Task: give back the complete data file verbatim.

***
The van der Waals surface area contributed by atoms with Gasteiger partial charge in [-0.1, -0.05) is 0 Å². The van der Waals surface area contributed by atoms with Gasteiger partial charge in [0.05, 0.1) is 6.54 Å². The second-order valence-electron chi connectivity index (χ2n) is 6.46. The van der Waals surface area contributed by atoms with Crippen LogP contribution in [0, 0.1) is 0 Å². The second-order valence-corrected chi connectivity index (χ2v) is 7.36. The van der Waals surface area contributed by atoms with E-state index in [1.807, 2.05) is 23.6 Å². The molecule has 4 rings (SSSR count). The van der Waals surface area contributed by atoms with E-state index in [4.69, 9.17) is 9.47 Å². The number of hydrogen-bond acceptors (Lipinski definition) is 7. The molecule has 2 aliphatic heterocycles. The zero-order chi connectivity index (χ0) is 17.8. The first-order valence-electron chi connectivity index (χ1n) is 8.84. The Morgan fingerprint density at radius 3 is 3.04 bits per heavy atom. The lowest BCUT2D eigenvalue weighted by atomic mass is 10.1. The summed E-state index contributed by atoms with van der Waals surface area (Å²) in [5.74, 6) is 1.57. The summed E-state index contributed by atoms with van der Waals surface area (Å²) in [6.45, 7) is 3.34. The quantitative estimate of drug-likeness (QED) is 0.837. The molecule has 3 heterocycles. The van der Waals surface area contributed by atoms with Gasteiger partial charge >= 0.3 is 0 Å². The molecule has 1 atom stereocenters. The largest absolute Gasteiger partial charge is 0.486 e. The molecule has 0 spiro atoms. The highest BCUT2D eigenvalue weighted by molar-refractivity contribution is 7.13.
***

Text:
The van der Waals surface area contributed by atoms with Gasteiger partial charge in [-0.1, -0.05) is 0 Å². The van der Waals surface area contributed by atoms with Gasteiger partial charge in [0.05, 0.1) is 6.54 Å². The second-order valence-electron chi connectivity index (χ2n) is 6.46. The van der Waals surface area contributed by atoms with Crippen LogP contribution in [0, 0.1) is 0 Å². The second-order valence-corrected chi connectivity index (χ2v) is 7.36. The van der Waals surface area contributed by atoms with E-state index in [1.807, 2.05) is 23.6 Å². The molecule has 4 rings (SSSR count). The van der Waals surface area contributed by atoms with E-state index in [4.69, 9.17) is 9.47 Å². The number of hydrogen-bond acceptors (Lipinski definition) is 7. The molecule has 2 aliphatic heterocycles. The zero-order chi connectivity index (χ0) is 17.8. The first-order valence-electron chi connectivity index (χ1n) is 8.84. The Morgan fingerprint density at radius 3 is 3.04 bits per heavy atom. The lowest BCUT2D eigenvalue weighted by atomic mass is 10.1. The summed E-state index contributed by atoms with van der Waals surface area (Å²) in [5.74, 6) is 1.57. The summed E-state index contributed by atoms with van der Waals surface area (Å²) in [6.45, 7) is 3.34. The quantitative estimate of drug-likeness (QED) is 0.837. The molecule has 3 heterocycles. The van der Waals surface area contributed by atoms with Gasteiger partial charge >= 0.3 is 0 Å². The molecule has 1 atom stereocenters. The largest absolute Gasteiger partial charge is 0.486 e. The molecule has 0 spiro atoms. The highest BCUT2D eigenvalue weighted by molar-refractivity contribution is 7.13.